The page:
One could be forgiven for thinking that there’s a curse on rural Ireland these days and maybe there is.
It is certain that the humiliation of rural Ireland, which has been underway for some time now, took another bold, cold step today on its relentless march towards the future.
A future which is becoming more confusing and uncertain with every strike against the people living outside the pampered centres of population while our government stands idly by.
Castleisland in Shock Again
Castleisland was shocked in early October last year when the Bank of Ireland finally closed its doors after months of speculation. For most of that time of uncertainty its spokespeople were able to hide behind the confusion caused by the Covid lock-down.
Now the people of the town are mostly incredulous that the AIB, another financial institution, a cornerstone of the economy of the entire area in the good old days, is also lowering its colours and with it the morale of the area.
Co-incidental of Course
It was co-incidental of course, but today, as the doors of the AIB closed for business for the day and on the day when it was announced that the bank is preparing to lower its colours in rural centres nationwide, directly across the street the staff of Cara Credit Union were hoisting their county colours. It was co-incidental of course.
The people of Castleisland and the good people of the surrounding villages who have been sound supporters of business here for generations, know that the writing is on the wall for them in terms of the business of banking as we knew and understood it.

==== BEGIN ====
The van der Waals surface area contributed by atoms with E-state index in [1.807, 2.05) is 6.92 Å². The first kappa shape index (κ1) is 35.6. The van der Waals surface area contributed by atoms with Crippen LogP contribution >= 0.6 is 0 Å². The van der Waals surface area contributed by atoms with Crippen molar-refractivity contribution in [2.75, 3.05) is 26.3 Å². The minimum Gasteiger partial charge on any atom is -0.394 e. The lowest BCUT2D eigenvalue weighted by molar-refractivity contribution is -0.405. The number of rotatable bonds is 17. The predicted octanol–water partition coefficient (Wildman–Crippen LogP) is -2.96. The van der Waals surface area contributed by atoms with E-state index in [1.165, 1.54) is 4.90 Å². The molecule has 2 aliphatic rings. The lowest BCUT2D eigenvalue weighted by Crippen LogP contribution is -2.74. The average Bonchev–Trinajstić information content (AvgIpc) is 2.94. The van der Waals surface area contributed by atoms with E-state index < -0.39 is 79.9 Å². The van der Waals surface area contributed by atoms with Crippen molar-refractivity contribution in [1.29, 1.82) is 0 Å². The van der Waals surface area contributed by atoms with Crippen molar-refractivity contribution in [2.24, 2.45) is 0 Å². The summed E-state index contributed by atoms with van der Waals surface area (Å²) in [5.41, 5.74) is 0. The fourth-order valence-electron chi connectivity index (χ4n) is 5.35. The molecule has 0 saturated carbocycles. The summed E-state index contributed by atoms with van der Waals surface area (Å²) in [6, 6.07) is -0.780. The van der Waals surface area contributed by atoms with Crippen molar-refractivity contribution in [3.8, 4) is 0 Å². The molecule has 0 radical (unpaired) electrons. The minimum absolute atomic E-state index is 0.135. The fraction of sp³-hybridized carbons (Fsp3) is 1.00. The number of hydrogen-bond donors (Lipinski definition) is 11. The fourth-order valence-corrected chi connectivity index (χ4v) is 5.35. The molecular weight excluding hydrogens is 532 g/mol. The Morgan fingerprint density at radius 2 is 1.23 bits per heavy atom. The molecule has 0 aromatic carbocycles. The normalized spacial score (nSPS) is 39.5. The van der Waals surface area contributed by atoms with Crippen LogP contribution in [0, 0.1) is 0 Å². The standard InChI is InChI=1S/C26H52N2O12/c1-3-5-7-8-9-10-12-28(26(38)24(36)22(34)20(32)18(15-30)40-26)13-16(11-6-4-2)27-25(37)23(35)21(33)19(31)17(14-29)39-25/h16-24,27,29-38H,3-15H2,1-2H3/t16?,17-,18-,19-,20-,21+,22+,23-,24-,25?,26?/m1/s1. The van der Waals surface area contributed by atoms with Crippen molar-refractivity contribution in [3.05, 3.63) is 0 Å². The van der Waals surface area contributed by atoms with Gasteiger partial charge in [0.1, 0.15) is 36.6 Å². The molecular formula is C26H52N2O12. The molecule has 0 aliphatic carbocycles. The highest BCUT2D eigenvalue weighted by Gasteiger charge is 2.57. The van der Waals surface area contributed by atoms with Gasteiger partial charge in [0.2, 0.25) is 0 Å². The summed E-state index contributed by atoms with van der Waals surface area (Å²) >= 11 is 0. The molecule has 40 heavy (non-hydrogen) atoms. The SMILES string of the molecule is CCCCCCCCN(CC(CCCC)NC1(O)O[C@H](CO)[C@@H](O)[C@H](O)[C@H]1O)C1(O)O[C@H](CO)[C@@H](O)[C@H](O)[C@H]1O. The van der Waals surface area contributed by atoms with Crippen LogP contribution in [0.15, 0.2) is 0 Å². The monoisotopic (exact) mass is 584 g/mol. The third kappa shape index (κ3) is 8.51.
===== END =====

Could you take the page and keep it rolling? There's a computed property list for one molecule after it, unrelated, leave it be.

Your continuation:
The AIB may linger on here for a while but the road its directors have embarked on today looks depressingly familiar – and we all remember the shuffling choreography of the Bank of Ireland closure last autumn. We’re not fools.
The Ranks of Conspiracy Theorists
The cashless society we’re being driven towards now has parallels only with the likes of the Serengeti where crocodiles lie, jaws agape, in wait at the river crossing points for the zebra and wildebeest and so on.
Conspiracy theorists, and their ranks are swelling lately and they’re not all mad, would ask why people are being pushed towards a cashless society, living in all electric houses, driving electric cars when all the experts are predicting shortages of energy with electricity outages deemed very likely over the coming months and maybe years.
One Man and His Dog
They’re well aware of the climate issues and they understand that we must all do our bit, but funneling people into these cramped corners of helplessness seems to be the policy of the day. One man and his dog comes to mind.
“I wouldn’t fancy being a government politician heading into any of the upcoming elections based on the relentless beating rural Ireland is getting from them at present,” was how one local put it today as the news of the AIB scale down filtered through.
Go to Tralee or Listowel
Cllr. Charlie Farrelly said that it’s another very bad day for Castleisland and business here.
“People will have to go to Tralee or Listowel now to carry on the kind of banking most of them understand. There are people here and everywhere who will not have anything to do with bank cards and those people are being left high and dry by the banks they have invested in all their lives. That’s your thanks for loyalty now,” said Cllr. Farrelly.
Below is today’s good luck and thanks statement from the AIB.
The Statement from AIB
“Our services are changing: We are making changes to the services we offer at some of our branches.
From 30 September and 21 October 2022, some of our branches will no longer offer cash and cheque services at the counter, or through machines inside the branch.
This means we will not have notes, coins, cheques, foreign exchange, bank drafts; and will remove any drop safes and night safes.
If there is an ATM outside the branch where services are changing, that will also be removed.
As always, we will be here to support all our customers to answer any questions and help them open an account, buy a new home, take out a business or personal loan, or save or invest their money. Kiosk Banking and Phone Banking services will still be available at these branches.”
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